Anti-badger cull protester arrested at Aston Down - full story
THE head of one of the biggest anti-badger cull campaign groups was arrested for allegedly trespassing at a Defra laboratory at Aston Down Business Park on Bank Holiday Monday.
Stop The Cull protester Jay Tiernan, 42, was arrested around noon on suspicion of aggravated trespass and bailed until November after the alleged incident near Minchinhampton - just hours before the controversial cull was due to begin.
In an interview on ITV News, Mr Tiernan said he was trying to gather photographic evidence after hearing reports that 200 ‘rusty cages’ and ‘industrial sized fridges’ were being prepared to hold dead badgers.
Today National Farmers' Union president Peter Kendall wrote to members to confirm that the first cull operation was underway.
It is believed to have started in a pilot zone in west Somerset and will begin in west Gloucestershire shortly.
Large numbers of anti-cull demonstrators gathered at sites in both areas on Monday.
Around 5,000 badgers are set to be killed in the two pilot zones over the next six weeks in an attempt to stop the spread of bovine tuberculosis.
Campaigners from anti-cull group Stroud 100 plan to walk along footpaths in the Gloucestershire cull zone looking for wounded badgers to try and save them.
On Thursday, a High Court injunction was granted aimed at preventing farmers whose land is being used in the cull from harassment and abuse.
The order was granted after lawyers for the NFU said farmers had been targeted.
Under the injunction, protesters will be unable to form picket lines within 100 metres of homes or 25 metres of business premises, cannot stop people from entering or leaving the sites and will be banned from making excessive noise.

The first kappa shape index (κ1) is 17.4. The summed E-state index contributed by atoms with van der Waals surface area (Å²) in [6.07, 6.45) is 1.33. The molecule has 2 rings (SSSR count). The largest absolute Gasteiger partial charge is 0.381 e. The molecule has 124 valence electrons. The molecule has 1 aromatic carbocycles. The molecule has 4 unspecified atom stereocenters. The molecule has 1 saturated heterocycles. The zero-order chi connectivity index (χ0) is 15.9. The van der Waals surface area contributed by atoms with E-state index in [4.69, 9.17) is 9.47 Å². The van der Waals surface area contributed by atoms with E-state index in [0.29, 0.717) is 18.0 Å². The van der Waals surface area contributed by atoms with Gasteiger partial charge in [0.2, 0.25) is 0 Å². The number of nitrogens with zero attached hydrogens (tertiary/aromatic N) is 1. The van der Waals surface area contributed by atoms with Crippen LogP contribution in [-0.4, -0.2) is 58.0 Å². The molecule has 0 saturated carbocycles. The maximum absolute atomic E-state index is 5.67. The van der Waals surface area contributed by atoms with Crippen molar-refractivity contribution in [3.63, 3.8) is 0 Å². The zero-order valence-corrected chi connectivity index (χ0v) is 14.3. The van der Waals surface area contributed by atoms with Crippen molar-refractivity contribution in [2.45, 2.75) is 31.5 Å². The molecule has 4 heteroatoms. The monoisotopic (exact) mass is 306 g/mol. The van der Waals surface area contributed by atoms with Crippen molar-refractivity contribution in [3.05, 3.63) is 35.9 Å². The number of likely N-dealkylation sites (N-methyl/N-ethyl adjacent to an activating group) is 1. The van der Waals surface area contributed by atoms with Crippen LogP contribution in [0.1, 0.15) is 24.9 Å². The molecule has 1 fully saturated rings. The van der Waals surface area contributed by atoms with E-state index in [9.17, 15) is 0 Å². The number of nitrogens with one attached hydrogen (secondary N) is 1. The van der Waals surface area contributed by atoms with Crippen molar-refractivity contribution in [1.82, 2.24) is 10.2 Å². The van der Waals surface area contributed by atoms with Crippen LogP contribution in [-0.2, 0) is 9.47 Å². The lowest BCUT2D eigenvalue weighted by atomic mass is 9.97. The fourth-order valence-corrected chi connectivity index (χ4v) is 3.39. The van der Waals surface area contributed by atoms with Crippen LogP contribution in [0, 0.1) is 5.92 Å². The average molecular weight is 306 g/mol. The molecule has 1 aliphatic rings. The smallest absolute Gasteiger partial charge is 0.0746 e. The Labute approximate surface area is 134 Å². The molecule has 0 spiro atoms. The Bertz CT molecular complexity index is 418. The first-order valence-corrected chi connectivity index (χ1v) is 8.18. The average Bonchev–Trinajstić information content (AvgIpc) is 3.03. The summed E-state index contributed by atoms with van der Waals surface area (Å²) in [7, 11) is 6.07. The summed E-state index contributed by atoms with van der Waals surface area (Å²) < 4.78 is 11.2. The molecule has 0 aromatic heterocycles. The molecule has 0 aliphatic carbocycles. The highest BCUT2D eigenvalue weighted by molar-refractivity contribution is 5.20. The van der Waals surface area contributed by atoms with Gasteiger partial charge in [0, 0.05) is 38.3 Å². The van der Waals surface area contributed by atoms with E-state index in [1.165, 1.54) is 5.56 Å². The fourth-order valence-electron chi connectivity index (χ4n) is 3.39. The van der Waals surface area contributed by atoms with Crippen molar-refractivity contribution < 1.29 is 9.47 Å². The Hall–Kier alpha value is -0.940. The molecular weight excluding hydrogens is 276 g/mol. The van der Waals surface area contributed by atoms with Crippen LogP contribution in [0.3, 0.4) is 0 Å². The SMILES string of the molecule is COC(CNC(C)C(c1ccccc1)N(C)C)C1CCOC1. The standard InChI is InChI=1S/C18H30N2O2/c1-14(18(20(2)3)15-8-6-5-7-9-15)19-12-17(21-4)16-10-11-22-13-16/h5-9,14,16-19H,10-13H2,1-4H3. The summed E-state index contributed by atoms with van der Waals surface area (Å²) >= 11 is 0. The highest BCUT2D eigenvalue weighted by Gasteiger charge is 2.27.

The cull, managed by Natural England under licence from Defra, remains hugely contentious and this week RSPCA chief executive Gavin Grant said: "Thousands of innocent animals are being culled in our countryside and we do not know the extent of their suffering or how humane the methods being used to kill them are."
However, the Government insists that the cull is needed to stop spiralling rates of bovine TB.
As the SNJ went to press, Gloucestershire police said its security operation designed to run alongside the cull called Operation Themis 'was not yet activated'.
Responding to speculation about whether the cull had started in the county, the force released a statement saying:"Our operation is not yet activated.
"The cull will be undertaken by a private operating company and it will be up to them to determine where and when it starts.
"Operation Themis is aimed at keeping all our communities safe, dealing with any incidents of crime and public disorder and facilitating people's right to protest.
"Our role will to be operationally independent, impartial, even-handed and fair to everyone whatever their views."
Comments are closed on this article.